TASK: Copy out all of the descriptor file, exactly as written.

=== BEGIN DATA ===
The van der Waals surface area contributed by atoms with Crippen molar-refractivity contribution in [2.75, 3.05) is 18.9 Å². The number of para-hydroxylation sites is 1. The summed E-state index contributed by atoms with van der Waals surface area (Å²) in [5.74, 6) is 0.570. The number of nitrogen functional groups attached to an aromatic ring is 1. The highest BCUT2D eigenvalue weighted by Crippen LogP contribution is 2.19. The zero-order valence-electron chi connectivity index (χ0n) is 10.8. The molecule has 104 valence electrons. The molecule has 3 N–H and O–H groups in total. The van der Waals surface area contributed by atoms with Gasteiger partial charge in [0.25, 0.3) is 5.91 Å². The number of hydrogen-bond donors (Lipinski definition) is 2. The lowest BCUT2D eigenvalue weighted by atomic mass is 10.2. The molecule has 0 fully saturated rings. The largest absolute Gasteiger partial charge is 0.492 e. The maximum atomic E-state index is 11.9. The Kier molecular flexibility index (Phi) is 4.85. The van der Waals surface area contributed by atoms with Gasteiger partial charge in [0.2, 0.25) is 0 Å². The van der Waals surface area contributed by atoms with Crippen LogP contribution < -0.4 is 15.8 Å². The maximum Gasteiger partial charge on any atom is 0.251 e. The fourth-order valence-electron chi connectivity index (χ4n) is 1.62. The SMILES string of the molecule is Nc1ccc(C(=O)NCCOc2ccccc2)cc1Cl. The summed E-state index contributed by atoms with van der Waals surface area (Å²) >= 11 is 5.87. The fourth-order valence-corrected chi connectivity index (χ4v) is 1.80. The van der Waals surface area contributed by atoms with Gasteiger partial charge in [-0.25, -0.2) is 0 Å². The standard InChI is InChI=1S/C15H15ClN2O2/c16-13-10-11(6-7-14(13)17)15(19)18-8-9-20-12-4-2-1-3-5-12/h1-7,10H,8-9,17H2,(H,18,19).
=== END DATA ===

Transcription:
The van der Waals surface area contributed by atoms with Crippen molar-refractivity contribution in [2.75, 3.05) is 18.9 Å². The number of para-hydroxylation sites is 1. The summed E-state index contributed by atoms with van der Waals surface area (Å²) in [5.74, 6) is 0.570. The number of nitrogen functional groups attached to an aromatic ring is 1. The highest BCUT2D eigenvalue weighted by Crippen LogP contribution is 2.19. The zero-order valence-electron chi connectivity index (χ0n) is 10.8. The molecule has 104 valence electrons. The molecule has 3 N–H and O–H groups in total. The van der Waals surface area contributed by atoms with Gasteiger partial charge in [0.25, 0.3) is 5.91 Å². The number of hydrogen-bond donors (Lipinski definition) is 2. The lowest BCUT2D eigenvalue weighted by atomic mass is 10.2. The molecule has 0 fully saturated rings. The largest absolute Gasteiger partial charge is 0.492 e. The maximum atomic E-state index is 11.9. The Kier molecular flexibility index (Phi) is 4.85. The van der Waals surface area contributed by atoms with Gasteiger partial charge in [0.2, 0.25) is 0 Å². The van der Waals surface area contributed by atoms with Crippen LogP contribution < -0.4 is 15.8 Å². The maximum Gasteiger partial charge on any atom is 0.251 e. The fourth-order valence-electron chi connectivity index (χ4n) is 1.62. The SMILES string of the molecule is Nc1ccc(C(=O)NCCOc2ccccc2)cc1Cl. The summed E-state index contributed by atoms with van der Waals surface area (Å²) >= 11 is 5.87. The fourth-order valence-corrected chi connectivity index (χ4v) is 1.80. The van der Waals surface area contributed by atoms with Gasteiger partial charge in [-0.25, -0.2) is 0 Å². The standard InChI is InChI=1S/C15H15ClN2O2/c16-13-10-11(6-7-14(13)17)15(19)18-8-9-20-12-4-2-1-3-5-12/h1-7,10H,8-9,17H2,(H,18,19).